A total of 138 COVID-19 patients were in intensive care unit beds on Sept. 14. The number of COVID patients in ICUs peaked at 970 on July 13.

On a week-by-week basis in Pima County, the number of positive COVID tests peaked the week ending July 4 with 2,396 cases, according to a Sept. 11 report from the Pima County Health Department. While a vocal minority continues to insist that masks do no good, the spread of the virus began to decline within weeks of Pima County’s mask mandate, as more people began wearing them in public, although the level of new cases has essentially plateaued in recent weeks rather than continuing to drop. For the week ending Aug. 22, the number of new cases dropped to 528; for the week ending Aug. 29, 514 new cases were reported; and for the week ending Sept. 5, a total of 527 cases were reported. (Recent weeks are subject to revision.)

Deaths in Pima County are down from a peak of 55 in the week ending July 4 to 19 for the week ending Aug. 15, 13 for the week ending Aug. 22 and nine in the week ending Aug. 29. (As above, these numbers are subject to revision as recent deaths may not have been reported.)

Hospitalization peaked the week ending July 18 with 239 COVID patients admitted to Pima County hospitals. For the week ending Aug. 29, 36 COVID patients were admitted to Pima County hospitals and in the week ending Sept. 5, 21 patients were admitted to Pima County hospitals. (Numbers are subject to revision.)

UA students asked to quarantine in their homes for two weeks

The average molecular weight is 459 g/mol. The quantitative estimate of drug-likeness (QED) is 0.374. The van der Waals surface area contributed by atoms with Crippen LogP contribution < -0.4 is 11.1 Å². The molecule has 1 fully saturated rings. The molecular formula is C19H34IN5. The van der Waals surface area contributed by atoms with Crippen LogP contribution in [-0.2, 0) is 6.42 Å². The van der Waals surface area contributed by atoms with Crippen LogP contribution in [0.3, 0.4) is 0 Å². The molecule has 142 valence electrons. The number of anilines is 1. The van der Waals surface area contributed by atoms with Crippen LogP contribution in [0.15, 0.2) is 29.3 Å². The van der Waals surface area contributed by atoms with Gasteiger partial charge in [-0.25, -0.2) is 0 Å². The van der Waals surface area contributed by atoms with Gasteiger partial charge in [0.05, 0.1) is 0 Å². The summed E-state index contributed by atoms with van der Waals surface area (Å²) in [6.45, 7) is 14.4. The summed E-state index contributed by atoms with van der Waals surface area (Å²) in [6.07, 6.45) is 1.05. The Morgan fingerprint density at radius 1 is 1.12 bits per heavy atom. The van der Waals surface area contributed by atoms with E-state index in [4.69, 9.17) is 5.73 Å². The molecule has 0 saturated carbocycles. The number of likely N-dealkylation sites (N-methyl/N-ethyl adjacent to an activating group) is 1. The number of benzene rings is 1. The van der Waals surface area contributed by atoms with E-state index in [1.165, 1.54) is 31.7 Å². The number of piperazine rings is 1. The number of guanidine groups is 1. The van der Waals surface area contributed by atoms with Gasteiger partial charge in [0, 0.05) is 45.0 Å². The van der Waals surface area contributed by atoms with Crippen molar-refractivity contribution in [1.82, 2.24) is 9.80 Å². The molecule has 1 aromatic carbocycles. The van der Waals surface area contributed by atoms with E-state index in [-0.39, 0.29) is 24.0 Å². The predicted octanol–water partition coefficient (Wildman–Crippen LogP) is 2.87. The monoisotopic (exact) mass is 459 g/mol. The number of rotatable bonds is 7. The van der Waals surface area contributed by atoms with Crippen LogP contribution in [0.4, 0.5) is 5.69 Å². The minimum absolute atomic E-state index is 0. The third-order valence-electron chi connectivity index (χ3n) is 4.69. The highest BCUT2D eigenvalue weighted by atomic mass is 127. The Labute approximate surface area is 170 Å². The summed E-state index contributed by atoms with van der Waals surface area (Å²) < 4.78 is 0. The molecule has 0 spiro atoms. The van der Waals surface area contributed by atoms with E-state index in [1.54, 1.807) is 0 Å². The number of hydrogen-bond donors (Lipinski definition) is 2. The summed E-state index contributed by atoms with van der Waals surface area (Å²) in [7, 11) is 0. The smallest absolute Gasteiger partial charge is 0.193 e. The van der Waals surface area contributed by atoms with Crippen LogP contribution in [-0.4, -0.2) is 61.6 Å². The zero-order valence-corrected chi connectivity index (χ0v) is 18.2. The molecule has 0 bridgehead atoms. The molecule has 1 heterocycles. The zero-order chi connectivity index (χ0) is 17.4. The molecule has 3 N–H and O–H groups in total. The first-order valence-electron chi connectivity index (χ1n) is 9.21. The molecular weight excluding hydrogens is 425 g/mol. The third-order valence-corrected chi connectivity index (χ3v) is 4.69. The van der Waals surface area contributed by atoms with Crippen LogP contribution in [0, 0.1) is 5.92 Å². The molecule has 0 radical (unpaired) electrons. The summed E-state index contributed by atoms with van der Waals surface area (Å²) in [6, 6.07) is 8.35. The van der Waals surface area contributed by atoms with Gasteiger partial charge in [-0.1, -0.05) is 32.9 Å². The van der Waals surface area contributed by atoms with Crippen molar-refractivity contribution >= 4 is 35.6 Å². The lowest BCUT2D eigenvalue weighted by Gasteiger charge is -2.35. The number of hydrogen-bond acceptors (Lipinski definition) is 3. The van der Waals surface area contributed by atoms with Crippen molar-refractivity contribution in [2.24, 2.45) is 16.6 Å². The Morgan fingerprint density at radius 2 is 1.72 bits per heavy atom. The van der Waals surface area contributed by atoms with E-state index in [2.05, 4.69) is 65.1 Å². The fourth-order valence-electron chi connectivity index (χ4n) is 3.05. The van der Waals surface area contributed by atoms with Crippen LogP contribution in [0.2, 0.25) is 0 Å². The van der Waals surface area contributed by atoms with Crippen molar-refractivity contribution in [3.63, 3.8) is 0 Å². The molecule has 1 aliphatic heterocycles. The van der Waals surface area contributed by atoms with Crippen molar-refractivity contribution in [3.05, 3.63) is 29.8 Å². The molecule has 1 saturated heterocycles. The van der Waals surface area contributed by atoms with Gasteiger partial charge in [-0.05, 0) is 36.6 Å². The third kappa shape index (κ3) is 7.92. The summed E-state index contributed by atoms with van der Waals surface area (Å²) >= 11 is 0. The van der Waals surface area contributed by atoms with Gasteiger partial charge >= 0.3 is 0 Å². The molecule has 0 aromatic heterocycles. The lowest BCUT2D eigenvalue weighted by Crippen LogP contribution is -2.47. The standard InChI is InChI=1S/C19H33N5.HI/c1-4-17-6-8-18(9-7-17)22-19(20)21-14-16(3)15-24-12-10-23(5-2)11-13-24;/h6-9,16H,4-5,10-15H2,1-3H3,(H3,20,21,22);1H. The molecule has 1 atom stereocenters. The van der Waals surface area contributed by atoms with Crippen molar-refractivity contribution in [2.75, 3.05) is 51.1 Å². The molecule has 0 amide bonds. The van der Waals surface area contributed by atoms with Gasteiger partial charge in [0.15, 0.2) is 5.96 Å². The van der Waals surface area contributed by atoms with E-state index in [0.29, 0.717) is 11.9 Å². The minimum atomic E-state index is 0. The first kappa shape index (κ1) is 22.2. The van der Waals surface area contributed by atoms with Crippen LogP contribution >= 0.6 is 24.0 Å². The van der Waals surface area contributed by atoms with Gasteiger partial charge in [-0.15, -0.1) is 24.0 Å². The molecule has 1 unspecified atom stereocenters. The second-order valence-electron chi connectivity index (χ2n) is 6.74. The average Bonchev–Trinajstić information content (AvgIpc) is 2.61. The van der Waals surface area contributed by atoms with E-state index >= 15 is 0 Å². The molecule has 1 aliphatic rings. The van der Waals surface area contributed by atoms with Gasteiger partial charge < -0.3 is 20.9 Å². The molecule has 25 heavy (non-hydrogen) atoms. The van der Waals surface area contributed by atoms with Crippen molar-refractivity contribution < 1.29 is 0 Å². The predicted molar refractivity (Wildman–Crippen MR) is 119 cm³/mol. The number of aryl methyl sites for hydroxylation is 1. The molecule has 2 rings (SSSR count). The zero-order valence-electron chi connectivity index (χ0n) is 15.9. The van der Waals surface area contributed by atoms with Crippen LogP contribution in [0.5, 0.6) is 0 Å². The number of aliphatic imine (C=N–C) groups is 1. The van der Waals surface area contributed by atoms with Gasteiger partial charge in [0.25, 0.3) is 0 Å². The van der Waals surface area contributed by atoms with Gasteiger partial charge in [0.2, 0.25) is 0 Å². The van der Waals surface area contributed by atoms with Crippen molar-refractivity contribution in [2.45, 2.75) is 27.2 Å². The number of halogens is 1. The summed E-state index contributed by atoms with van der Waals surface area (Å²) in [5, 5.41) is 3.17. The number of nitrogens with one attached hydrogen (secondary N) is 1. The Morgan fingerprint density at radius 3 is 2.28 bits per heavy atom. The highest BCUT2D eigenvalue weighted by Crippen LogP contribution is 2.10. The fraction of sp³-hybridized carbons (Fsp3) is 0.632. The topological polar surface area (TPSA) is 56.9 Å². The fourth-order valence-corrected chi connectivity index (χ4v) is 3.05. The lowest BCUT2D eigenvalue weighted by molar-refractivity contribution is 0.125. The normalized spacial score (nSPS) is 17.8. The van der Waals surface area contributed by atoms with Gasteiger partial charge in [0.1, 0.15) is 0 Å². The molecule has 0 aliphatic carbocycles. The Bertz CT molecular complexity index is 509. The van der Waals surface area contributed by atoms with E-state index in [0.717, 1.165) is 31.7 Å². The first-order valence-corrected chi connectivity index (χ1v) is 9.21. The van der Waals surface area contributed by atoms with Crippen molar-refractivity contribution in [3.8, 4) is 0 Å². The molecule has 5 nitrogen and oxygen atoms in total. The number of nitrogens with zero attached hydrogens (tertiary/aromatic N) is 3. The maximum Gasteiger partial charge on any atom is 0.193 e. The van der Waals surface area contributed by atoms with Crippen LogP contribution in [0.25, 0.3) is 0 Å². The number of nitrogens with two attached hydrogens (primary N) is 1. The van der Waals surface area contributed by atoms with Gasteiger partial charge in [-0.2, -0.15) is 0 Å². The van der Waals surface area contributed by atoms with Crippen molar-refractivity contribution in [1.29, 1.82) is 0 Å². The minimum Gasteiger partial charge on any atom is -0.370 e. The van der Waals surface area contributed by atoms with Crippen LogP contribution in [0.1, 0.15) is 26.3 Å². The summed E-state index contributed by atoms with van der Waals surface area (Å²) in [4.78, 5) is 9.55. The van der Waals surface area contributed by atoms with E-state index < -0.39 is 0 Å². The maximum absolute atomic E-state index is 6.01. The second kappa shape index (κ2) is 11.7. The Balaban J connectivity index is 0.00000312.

University of Arizona President Dr. Robert Robbins and Pima County Public Health Director Dr. Theresa Cullen yesterday announced they are recommending a 14-day quarantine for students living on and off campus within a geographical boundary they have identified as showing high transmission of the novel coronavirus.

Robbins said this is a “last ditch” effort to get students to follow public health directives before they have to take more drastic measures. Robbins gave off a frustrated tone at the press conference, saying the university is dealing with a “blatant disregard for public health measures.”

“I’m short of saying I’m mad as hell and I'm not going to take it anymore,” Robbins said. “This is part of being a good member of society, to take into account the health of others, not just your individual health and your individual desire to go out and party.”

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Monday, September 14, 2020

In "Last-Ditch Effort," UA and Pima County Health Department Recommend Two-Week Quarantine for Students in High-Transmissibility Area

Posted By on Mon, Sep 14, 2020 at 12:01 PM

UA President Dr. Robert Robbins is recommending a two-week quarantine for students living on and off campus within a specific boundary. - COURTESY UNIVERSITY OF ARIZONA
  • Courtesy University of Arizona
  • UA President Dr. Robert Robbins is recommending a two-week quarantine for students living on and off campus within a specific boundary.


University of Arizona President Dr. Robert Robbins and Pima County Public Health Director Dr. Theresa Cullen today announced they are recommending a 14-day quarantine for students living on and off campus within a geographical boundary they have identified as showing high transmission of the novel coronavirus.